If there is anyone who should be opposed to strife and bloodshed it is the man that names the name of Christ. Spurgeon considered the spirit of war to be absolutely foreign to the spirit of Christianity….
Modern conservative, fundamentalist, and evangelical Christians, all of whom might claim him as one of their own, have much to learn from Spurgeon, not only for his example of an uncompromising and successful Christian minister, but also for his consistent opposition to war and Christian war fever.--Laurence M. Vance [extended quotes and citations]
Spurgeon Speaks to Today’s Christian:
The Lord’s battles, what are they? Not the garment rolled in blood, not the noise, and smoke, and din of human slaughter. These may be the devil’s battles, if you please, but not the Lord’s. They may be days of God’s vengeance but in their strife the servant of Jesus may not mingle. (“War! War! War!” May 1, 1859)
Long have I held that war is an enormous crime; long have I regarded all battles as but murder on a large scale. [“India’s Ills and England’s Sorrows,” September 6, 1857]
Christ’s church hath been also miserably befooled; for this I will assert, and prove too, that the progress of the arms of a Christian nation is not the progress of Christianity,
Why does a peaceful nation bluster and threaten for a few months, and even commence fighting, when in a short time it sighs for peace, and illuminates its streets as soon as peace is proclaimed? The immediate causes differ, but the abiding reason is the same — man is fallen, and belongs to a race of which infallible revelation declares “their feet are swift to shed blood; destruction and misery are in their ways, and the way of peace they have not known.”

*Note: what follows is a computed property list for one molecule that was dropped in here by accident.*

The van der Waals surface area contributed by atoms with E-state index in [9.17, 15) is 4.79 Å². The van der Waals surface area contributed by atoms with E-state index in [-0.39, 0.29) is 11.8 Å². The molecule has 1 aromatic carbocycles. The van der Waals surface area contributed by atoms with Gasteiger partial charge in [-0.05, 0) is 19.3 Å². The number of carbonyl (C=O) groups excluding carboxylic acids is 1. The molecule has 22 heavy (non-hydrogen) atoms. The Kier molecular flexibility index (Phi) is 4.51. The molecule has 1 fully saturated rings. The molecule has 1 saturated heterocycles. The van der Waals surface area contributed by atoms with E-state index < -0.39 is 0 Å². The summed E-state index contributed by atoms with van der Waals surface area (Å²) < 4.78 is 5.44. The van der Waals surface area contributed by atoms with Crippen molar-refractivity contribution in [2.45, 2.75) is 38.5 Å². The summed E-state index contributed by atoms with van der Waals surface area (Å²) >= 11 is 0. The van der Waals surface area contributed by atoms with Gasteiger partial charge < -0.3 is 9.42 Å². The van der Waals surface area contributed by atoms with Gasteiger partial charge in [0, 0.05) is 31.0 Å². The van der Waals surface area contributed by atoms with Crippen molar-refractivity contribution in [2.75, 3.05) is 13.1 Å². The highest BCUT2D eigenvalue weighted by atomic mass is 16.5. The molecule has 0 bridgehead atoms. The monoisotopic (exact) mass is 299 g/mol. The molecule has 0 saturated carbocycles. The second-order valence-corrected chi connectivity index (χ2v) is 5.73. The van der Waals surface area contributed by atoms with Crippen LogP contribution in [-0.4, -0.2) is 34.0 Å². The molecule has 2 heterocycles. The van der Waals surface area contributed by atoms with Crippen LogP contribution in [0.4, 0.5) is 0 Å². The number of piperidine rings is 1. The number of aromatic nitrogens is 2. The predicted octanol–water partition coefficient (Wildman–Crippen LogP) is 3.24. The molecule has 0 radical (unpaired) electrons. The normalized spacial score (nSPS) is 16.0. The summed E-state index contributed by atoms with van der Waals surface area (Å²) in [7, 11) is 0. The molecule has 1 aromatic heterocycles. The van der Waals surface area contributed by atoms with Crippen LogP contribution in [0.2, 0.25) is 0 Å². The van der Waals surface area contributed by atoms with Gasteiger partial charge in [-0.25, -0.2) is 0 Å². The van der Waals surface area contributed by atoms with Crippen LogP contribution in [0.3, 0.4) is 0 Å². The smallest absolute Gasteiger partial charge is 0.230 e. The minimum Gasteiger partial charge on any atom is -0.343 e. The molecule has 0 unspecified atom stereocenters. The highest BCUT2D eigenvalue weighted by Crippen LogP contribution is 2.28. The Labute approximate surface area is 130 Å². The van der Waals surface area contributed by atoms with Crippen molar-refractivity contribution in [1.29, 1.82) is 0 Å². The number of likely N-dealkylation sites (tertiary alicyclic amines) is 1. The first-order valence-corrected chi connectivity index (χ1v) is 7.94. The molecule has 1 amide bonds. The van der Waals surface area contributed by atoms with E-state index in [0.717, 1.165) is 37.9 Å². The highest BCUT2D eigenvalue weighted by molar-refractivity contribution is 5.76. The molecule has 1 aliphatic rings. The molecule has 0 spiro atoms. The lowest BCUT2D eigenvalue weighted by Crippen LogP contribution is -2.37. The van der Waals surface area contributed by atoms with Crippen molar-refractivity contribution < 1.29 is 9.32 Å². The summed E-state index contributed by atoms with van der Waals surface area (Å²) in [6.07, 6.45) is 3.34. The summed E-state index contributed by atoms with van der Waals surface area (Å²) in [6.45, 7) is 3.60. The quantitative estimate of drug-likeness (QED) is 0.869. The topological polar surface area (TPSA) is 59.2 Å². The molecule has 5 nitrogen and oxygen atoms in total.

The Christian soldier hath no gun and no sword, for he fighteth not with men. It is with “spiritual wickedness in high places” that he fights, and with other principalities and powers than with those that sit on thrones and hold sceptres in their hands.
The church, we affirm, can neither be preserved nor can its interests be promoted by human armies. We have all thought otherwise in our time, and have foolishly said when a fresh territory was annexed to our empire, “Ah! what a providence that England has annexed Oude,” — or taken to itself some other territory — “Now a door is opened for the Gospel” (“Independence of Christianity,” August 31, 1857) [This was also said by some American evangelical leaders** who endorsed the invasion of Iraq. Quotes Now, linked here and here ]
Our kingdom is not of this world; else would God’s servants fight with sword and spear. Ours is a spiritual kingdom, and the weapons of our warfare are not carnal, but spiritual, and mighty through God, to the pulling down of strongholds
A war against falsehood, a war against sin, is God’s war; it is a war which commends itself to every Christian man, seeing he is quite certain that he has the seal of God’s approval when he goes to wage war against God’s enemies. Beloved, we have no doubt whatever, when we lift up our voices like a trumpet against sin, that our warfare is justified by the eternal laws of justice.
[** In the Baptist Press ‘…a missionary wrote that “American foreign policy and military might have opened an opportunity for the Gospel in the land of Abraham, Isaac and Jacob….
‘…, both Franklin Graham, . . . and Marvin Olasky, the editor of the conservative World magazine and a former advisor to President Bush on faith-based policy, echoed these sentiments,’
The end result is that one of the oldest Christian populations in the world has been decimated. ]